MaRobert’s Tanzanian sauces bring some spice to my kitchen

I have to confess that when I first received the three jars of MaRobert’s sauces, I wasn’t entirely sure what to do with them. The jar says they can be used as dipping sauces or to cook with, so I opted to try them as condiments/dipping sauces in order to best appreciate their flavour.

There are three levels of heat to choose from: fruity, medium pili pili, and hot pili pili. The only difference between the three in terms of ingredients is the amount of scotch bonnet chili that has been added. The fruity sauce has none at all, the medium has enough to bring a light tingle to the tongue, and the hot is pleasantly fiery but still left my tastebuds intact.

Three sauces, one traffic light system of heat

Three sauces, one traffic light system of heat

I initially tried the sauces with sausages, as a more interesting replacement for ketchup. The medium was my favourite, slightly sweet, slightly smoky, with a light kick of chili to finish. The hot sauce would probably be best used to spice up a curry sauce or to marinade meat or fish before cooking if you want something with a healthy dose of spice. The fruity sauce was the sweetest of the three and would make a good alternative to salsa at a party.

I’ll admit that I was a little bit baffled as to how to incorporate the sauces into my cooking, but helpfully, MaRobert’s website has a list of recipes to use as inspiration. I was particularly interested to see that there was a recipe for huevos rancheros listed, which I am keen to test out on my Mexican food loving friends.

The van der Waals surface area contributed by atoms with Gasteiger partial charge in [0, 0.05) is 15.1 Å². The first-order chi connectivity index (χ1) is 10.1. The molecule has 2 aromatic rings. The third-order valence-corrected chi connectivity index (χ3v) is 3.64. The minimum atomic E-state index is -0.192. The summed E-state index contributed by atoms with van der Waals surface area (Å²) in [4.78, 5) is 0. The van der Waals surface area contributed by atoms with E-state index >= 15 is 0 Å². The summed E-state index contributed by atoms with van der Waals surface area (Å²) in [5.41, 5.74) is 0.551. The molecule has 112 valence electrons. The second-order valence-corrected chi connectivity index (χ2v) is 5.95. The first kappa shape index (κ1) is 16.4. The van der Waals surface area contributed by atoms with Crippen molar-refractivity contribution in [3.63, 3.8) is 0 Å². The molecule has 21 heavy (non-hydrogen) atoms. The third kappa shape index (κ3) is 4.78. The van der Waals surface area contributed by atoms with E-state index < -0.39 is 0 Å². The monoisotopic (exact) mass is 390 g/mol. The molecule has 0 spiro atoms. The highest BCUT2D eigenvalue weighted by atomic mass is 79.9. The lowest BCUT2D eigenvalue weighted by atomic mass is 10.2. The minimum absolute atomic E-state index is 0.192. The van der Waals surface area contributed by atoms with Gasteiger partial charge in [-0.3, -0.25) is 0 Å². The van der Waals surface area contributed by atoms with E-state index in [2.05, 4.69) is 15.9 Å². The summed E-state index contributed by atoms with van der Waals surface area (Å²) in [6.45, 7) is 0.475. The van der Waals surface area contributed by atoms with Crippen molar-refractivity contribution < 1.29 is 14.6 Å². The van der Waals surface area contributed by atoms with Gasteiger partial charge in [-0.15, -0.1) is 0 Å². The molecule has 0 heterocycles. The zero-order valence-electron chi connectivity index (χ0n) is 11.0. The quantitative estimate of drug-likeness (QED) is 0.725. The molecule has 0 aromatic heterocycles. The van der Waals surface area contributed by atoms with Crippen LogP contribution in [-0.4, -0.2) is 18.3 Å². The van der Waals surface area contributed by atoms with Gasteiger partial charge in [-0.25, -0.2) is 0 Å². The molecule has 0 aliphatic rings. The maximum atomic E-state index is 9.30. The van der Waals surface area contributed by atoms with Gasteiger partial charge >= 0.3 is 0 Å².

Good way to spice up a bacon sandwich

Good way to spice up a bacon sandwich

My next effort with the sauce was, again, at breakfast. I decided to test it out on my bacon sandwich, as I’ve always appreciated a bit of spice with my bacon, although usually in the form of German curry ketchup. Once again, I used the medium sauce, and found it brightened up my morning considerably. The light tang of the sauce was a great match for the salty, smoky bacon and my sandwich was swiftly devoured with much enjoyment. With the remaining sauce, I’m planning to try out some of the delicious-looking recipes from MaRobert’s website.

The only criticism I would have is that I felt directions to the recipes on the website or some form of serving suggestion on the jar would be helpful, as I wasn’t entirely clear how best to use the sauces at first.

For recipe ideas, check out MaRobert’s website, or follow Marobert’s on:

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About Slaine

Aspiring food writer, consummate nerd and appreciator of all things food.

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